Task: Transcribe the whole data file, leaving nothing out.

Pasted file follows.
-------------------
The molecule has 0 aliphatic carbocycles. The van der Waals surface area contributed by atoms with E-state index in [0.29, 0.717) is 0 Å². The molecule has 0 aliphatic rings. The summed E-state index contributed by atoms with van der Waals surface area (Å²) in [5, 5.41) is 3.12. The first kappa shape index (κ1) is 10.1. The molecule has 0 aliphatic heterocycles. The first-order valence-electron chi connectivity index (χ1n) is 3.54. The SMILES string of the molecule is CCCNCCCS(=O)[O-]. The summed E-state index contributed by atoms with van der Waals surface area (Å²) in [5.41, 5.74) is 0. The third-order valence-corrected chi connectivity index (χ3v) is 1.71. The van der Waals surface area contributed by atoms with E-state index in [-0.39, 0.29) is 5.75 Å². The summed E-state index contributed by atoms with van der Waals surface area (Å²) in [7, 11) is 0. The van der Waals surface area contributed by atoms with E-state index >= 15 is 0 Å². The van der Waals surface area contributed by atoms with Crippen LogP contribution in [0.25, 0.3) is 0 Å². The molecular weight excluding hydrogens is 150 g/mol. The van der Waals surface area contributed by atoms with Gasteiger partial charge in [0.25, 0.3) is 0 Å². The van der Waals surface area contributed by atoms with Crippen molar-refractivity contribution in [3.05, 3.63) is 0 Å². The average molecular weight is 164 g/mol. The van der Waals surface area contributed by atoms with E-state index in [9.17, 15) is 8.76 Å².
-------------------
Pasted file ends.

The molecule has 0 aliphatic carbocycles. The van der Waals surface area contributed by atoms with E-state index in [0.29, 0.717) is 0 Å². The molecule has 0 aliphatic rings. The summed E-state index contributed by atoms with van der Waals surface area (Å²) in [5, 5.41) is 3.12. The first kappa shape index (κ1) is 10.1. The molecule has 0 aliphatic heterocycles. The first-order valence-electron chi connectivity index (χ1n) is 3.54. The SMILES string of the molecule is CCCNCCCS(=O)[O-]. The summed E-state index contributed by atoms with van der Waals surface area (Å²) in [5.41, 5.74) is 0. The third-order valence-corrected chi connectivity index (χ3v) is 1.71. The van der Waals surface area contributed by atoms with E-state index in [-0.39, 0.29) is 5.75 Å². The summed E-state index contributed by atoms with van der Waals surface area (Å²) in [7, 11) is 0. The van der Waals surface area contributed by atoms with E-state index >= 15 is 0 Å². The van der Waals surface area contributed by atoms with Crippen LogP contribution in [0.25, 0.3) is 0 Å². The molecular weight excluding hydrogens is 150 g/mol. The van der Waals surface area contributed by atoms with Gasteiger partial charge in [0.25, 0.3) is 0 Å². The van der Waals surface area contributed by atoms with Crippen molar-refractivity contribution in [3.05, 3.63) is 0 Å². The average molecular weight is 164 g/mol. The van der Waals surface area contributed by atoms with E-state index in [9.17, 15) is 8.76 Å².